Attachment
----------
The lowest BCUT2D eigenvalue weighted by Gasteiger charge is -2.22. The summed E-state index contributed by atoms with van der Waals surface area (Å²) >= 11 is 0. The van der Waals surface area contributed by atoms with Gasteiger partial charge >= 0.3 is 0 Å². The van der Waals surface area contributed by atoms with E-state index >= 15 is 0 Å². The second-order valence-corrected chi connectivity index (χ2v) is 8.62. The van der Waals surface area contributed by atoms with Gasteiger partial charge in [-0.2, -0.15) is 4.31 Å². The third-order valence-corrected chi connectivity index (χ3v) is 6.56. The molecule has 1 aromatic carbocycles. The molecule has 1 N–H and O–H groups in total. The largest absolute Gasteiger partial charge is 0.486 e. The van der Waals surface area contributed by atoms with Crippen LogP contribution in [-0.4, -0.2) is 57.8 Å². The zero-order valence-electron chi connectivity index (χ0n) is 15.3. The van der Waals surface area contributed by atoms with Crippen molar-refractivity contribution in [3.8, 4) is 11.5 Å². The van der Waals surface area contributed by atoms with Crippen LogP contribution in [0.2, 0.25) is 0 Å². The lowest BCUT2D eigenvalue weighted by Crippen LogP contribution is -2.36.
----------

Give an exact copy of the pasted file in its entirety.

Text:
The lowest BCUT2D eigenvalue weighted by Gasteiger charge is -2.22. The summed E-state index contributed by atoms with van der Waals surface area (Å²) >= 11 is 0. The van der Waals surface area contributed by atoms with Gasteiger partial charge >= 0.3 is 0 Å². The van der Waals surface area contributed by atoms with E-state index >= 15 is 0 Å². The second-order valence-corrected chi connectivity index (χ2v) is 8.62. The van der Waals surface area contributed by atoms with Gasteiger partial charge in [-0.2, -0.15) is 4.31 Å². The third-order valence-corrected chi connectivity index (χ3v) is 6.56. The molecule has 1 aromatic carbocycles. The molecule has 1 N–H and O–H groups in total. The largest absolute Gasteiger partial charge is 0.486 e. The van der Waals surface area contributed by atoms with Crippen LogP contribution in [-0.4, -0.2) is 57.8 Å². The zero-order valence-electron chi connectivity index (χ0n) is 15.3. The van der Waals surface area contributed by atoms with Crippen molar-refractivity contribution in [3.8, 4) is 11.5 Å². The van der Waals surface area contributed by atoms with Crippen LogP contribution in [0.2, 0.25) is 0 Å². The lowest BCUT2D eigenvalue weighted by Crippen LogP contribution is -2.36.